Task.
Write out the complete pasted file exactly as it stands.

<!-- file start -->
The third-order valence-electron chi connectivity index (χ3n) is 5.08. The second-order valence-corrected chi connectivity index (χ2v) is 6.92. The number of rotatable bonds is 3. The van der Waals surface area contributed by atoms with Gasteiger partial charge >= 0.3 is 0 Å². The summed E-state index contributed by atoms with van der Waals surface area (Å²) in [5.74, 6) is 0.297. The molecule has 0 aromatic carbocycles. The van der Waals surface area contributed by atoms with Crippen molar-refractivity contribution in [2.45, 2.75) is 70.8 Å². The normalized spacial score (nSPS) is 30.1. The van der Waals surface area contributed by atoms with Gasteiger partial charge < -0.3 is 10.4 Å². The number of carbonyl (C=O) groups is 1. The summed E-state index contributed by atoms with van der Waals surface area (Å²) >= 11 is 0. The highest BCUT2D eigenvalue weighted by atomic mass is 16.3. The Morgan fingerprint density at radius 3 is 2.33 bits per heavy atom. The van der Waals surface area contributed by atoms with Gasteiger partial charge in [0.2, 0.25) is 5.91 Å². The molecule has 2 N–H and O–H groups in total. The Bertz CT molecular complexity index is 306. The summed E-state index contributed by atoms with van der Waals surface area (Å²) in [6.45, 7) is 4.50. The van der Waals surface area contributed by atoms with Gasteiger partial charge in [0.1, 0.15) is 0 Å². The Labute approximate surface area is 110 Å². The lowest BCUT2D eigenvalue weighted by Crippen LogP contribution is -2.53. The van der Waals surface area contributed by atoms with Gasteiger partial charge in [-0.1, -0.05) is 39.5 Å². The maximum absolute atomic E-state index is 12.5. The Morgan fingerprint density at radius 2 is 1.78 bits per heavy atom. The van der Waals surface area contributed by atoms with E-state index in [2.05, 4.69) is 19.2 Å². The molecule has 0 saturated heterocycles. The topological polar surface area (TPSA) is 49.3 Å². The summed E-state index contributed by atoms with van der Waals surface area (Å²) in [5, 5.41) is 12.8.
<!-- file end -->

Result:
The third-order valence-electron chi connectivity index (χ3n) is 5.08. The second-order valence-corrected chi connectivity index (χ2v) is 6.92. The number of rotatable bonds is 3. The van der Waals surface area contributed by atoms with Gasteiger partial charge >= 0.3 is 0 Å². The summed E-state index contributed by atoms with van der Waals surface area (Å²) in [5.74, 6) is 0.297. The molecule has 0 aromatic carbocycles. The van der Waals surface area contributed by atoms with Crippen molar-refractivity contribution in [2.45, 2.75) is 70.8 Å². The normalized spacial score (nSPS) is 30.1. The van der Waals surface area contributed by atoms with Gasteiger partial charge < -0.3 is 10.4 Å². The number of carbonyl (C=O) groups is 1. The summed E-state index contributed by atoms with van der Waals surface area (Å²) >= 11 is 0. The highest BCUT2D eigenvalue weighted by atomic mass is 16.3. The Morgan fingerprint density at radius 3 is 2.33 bits per heavy atom. The van der Waals surface area contributed by atoms with Gasteiger partial charge in [0.2, 0.25) is 5.91 Å². The molecule has 2 N–H and O–H groups in total. The Bertz CT molecular complexity index is 306. The summed E-state index contributed by atoms with van der Waals surface area (Å²) in [6.45, 7) is 4.50. The van der Waals surface area contributed by atoms with Gasteiger partial charge in [0.1, 0.15) is 0 Å². The Labute approximate surface area is 110 Å². The lowest BCUT2D eigenvalue weighted by Crippen LogP contribution is -2.53. The van der Waals surface area contributed by atoms with Gasteiger partial charge in [-0.1, -0.05) is 39.5 Å². The maximum absolute atomic E-state index is 12.5. The Morgan fingerprint density at radius 2 is 1.78 bits per heavy atom. The van der Waals surface area contributed by atoms with E-state index in [2.05, 4.69) is 19.2 Å². The molecule has 0 saturated heterocycles. The topological polar surface area (TPSA) is 49.3 Å². The summed E-state index contributed by atoms with van der Waals surface area (Å²) in [5, 5.41) is 12.8.